Parashat Ki Tavo (When you come) Deuteronomy 26:1-29:8
Haftarah: Isaiah 60:1-22
Blessings and curses, to a large degree, is what this week’s Torah portion deals with. When one reads the promises of G-d, he finds that the curses outnumber the blessings. Why is this? In order to show how serious HaShem is about righteousness. The intent of the section dealing with the curses is to remind you and me that if we violate His standards there will most certainly be a response from G-d. When reading this passage someone might ask, “Where is the grace?” The grace is found in the revelation of Scripture. In other words, it is most gracious of G-d to clearly set before man His expectations, so we now know what to do and what not to do.
Some have pointed out that this week’s parasha establishes boundaries for personal behavior. These boundaries are clearly marked and when one crosses them, then there is a sure expectation of a consequence—judgment. I doubt today that people hear much concerning these hard and fast standards. We tend to misappropriate Messiah Yeshua’s message of grace to mean that there is now room for negotiations in regard to our conduct. Grace, however, was never intended to lessen the holiness of man’s behavior. In fact, the concept of grace has been often relayed improperly to individuals today. Yes grace is inherently related to forgiveness, and it is by means of grace that one is redeemed; however grace, when received by faith, not only saves, but brings about a transformation in the recipient. One of the outcomes of grace is that it teaches one to deny ungodliness. For Paul says,
“For the grace of G-d that brings salvation has appeared to all men, teaching us in order that we deny ungodliness and worldly desires, and soberly, righteously and godly we should live in the present age.” Titus 2:11-12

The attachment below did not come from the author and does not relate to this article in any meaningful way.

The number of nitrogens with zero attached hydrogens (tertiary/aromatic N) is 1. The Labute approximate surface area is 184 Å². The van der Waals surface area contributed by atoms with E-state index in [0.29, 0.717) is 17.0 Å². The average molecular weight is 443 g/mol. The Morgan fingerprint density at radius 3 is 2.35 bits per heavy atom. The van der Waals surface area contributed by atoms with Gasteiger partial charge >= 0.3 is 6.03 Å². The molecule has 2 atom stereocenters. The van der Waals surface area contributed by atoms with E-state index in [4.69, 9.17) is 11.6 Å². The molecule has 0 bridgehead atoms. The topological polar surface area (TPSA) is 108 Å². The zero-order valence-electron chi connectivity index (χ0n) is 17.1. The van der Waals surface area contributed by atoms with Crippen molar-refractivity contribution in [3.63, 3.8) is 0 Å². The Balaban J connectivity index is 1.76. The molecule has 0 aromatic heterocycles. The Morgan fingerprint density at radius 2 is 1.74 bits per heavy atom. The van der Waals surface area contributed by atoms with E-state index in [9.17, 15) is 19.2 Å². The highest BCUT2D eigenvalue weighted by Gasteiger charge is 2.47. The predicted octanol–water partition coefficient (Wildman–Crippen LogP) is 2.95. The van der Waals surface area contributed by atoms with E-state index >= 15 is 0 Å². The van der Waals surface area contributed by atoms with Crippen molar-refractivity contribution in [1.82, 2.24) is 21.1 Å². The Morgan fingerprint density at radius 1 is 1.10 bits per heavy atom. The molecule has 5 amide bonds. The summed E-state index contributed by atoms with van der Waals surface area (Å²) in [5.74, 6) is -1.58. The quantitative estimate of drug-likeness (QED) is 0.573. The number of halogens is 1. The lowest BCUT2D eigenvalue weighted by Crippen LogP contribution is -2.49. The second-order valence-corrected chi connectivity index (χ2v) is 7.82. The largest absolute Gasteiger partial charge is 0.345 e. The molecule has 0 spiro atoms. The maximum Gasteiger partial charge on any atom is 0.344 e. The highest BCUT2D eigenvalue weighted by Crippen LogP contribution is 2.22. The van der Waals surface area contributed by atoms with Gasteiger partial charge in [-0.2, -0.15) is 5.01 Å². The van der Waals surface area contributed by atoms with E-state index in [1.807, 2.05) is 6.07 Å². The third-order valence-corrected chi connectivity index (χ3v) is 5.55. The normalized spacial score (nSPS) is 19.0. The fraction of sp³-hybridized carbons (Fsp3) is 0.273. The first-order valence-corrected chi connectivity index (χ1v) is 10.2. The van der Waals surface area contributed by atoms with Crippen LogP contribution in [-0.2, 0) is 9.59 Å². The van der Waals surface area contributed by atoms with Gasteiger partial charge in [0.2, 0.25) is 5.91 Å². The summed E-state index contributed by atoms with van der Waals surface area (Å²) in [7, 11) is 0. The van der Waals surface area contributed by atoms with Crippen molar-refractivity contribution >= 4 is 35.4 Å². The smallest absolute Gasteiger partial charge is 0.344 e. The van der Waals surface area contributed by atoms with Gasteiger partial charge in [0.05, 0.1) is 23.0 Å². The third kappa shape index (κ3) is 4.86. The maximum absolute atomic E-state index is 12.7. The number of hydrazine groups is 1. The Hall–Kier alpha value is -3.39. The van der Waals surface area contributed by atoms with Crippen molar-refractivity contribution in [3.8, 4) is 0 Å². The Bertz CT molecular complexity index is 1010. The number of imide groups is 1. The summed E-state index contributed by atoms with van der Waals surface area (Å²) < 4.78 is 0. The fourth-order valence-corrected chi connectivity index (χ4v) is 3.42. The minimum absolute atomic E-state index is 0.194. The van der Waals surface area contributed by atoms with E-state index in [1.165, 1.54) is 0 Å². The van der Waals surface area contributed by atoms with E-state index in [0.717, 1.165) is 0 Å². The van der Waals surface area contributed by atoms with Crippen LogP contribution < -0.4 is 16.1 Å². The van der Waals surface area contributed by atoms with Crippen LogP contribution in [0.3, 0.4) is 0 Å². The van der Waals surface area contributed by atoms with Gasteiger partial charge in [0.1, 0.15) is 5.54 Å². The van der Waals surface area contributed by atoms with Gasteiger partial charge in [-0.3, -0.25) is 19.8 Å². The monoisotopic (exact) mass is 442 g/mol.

These two verses reflect the outcome of the power of the Gospel. Grace is not solely HaShem dealing with my sin; this is marvelous and each individual has an absolute need for this aspect of Grace. Grace should also mature the believer so that grace does not continue to multiply the forgiveness aspect, but rather should lead to a life that exalts G-d. In other words, grace leads and causes the believer to behave in a way that his life actions are a source of praise to G-d.
A person is not saved by the performance of a list of G-d’s standards, but by entering into a New Covenant relationship with G-d by means of His Only Begotten Son, Yeshua our Messiah. Then, having been saved, he is indeed expected to conform to His standards of holiness (sanctification). This is the message that Moses set before the people 3,500 years ago and is still relevant today! What was that message?
“But if it should come about that you do not obey the voice of the L-rd your G-d to hear and perform all of His commandments which I am commanding you today, then all these curses shall come upon you and overtake you.” Deuteronomy 28:15
Share this Post